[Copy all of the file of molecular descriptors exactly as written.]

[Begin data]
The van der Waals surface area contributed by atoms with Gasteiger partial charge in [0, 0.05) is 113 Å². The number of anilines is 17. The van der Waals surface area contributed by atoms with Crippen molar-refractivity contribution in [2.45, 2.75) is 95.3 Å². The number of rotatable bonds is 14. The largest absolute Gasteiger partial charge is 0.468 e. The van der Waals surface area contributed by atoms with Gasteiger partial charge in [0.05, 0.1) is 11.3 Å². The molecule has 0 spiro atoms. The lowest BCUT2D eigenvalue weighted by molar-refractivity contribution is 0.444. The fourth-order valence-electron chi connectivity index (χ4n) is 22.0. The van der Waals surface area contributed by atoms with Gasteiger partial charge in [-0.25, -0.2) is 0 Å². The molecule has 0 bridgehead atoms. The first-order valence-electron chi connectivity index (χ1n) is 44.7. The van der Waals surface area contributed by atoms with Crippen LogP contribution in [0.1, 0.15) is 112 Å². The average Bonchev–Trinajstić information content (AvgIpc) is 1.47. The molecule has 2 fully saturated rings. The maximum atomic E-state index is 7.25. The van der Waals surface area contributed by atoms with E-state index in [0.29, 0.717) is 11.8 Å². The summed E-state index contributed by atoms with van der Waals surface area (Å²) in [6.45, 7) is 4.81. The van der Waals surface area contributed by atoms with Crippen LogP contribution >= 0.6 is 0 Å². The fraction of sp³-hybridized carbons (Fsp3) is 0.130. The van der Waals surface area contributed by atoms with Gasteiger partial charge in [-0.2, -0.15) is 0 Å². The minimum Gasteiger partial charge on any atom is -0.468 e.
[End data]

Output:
The van der Waals surface area contributed by atoms with Gasteiger partial charge in [0, 0.05) is 113 Å². The number of anilines is 17. The van der Waals surface area contributed by atoms with Crippen molar-refractivity contribution in [2.45, 2.75) is 95.3 Å². The number of rotatable bonds is 14. The largest absolute Gasteiger partial charge is 0.468 e. The van der Waals surface area contributed by atoms with Gasteiger partial charge in [0.05, 0.1) is 11.3 Å². The molecule has 0 spiro atoms. The lowest BCUT2D eigenvalue weighted by molar-refractivity contribution is 0.444. The fourth-order valence-electron chi connectivity index (χ4n) is 22.0. The van der Waals surface area contributed by atoms with Gasteiger partial charge in [-0.25, -0.2) is 0 Å². The molecule has 0 bridgehead atoms. The first-order valence-electron chi connectivity index (χ1n) is 44.7. The van der Waals surface area contributed by atoms with Crippen LogP contribution in [0.1, 0.15) is 112 Å². The average Bonchev–Trinajstić information content (AvgIpc) is 1.47. The molecule has 2 fully saturated rings. The maximum atomic E-state index is 7.25. The van der Waals surface area contributed by atoms with E-state index in [0.29, 0.717) is 11.8 Å². The summed E-state index contributed by atoms with van der Waals surface area (Å²) in [6.45, 7) is 4.81. The van der Waals surface area contributed by atoms with Crippen LogP contribution >= 0.6 is 0 Å². The fraction of sp³-hybridized carbons (Fsp3) is 0.130. The van der Waals surface area contributed by atoms with Gasteiger partial charge in [-0.2, -0.15) is 0 Å². The minimum Gasteiger partial charge on any atom is -0.468 e.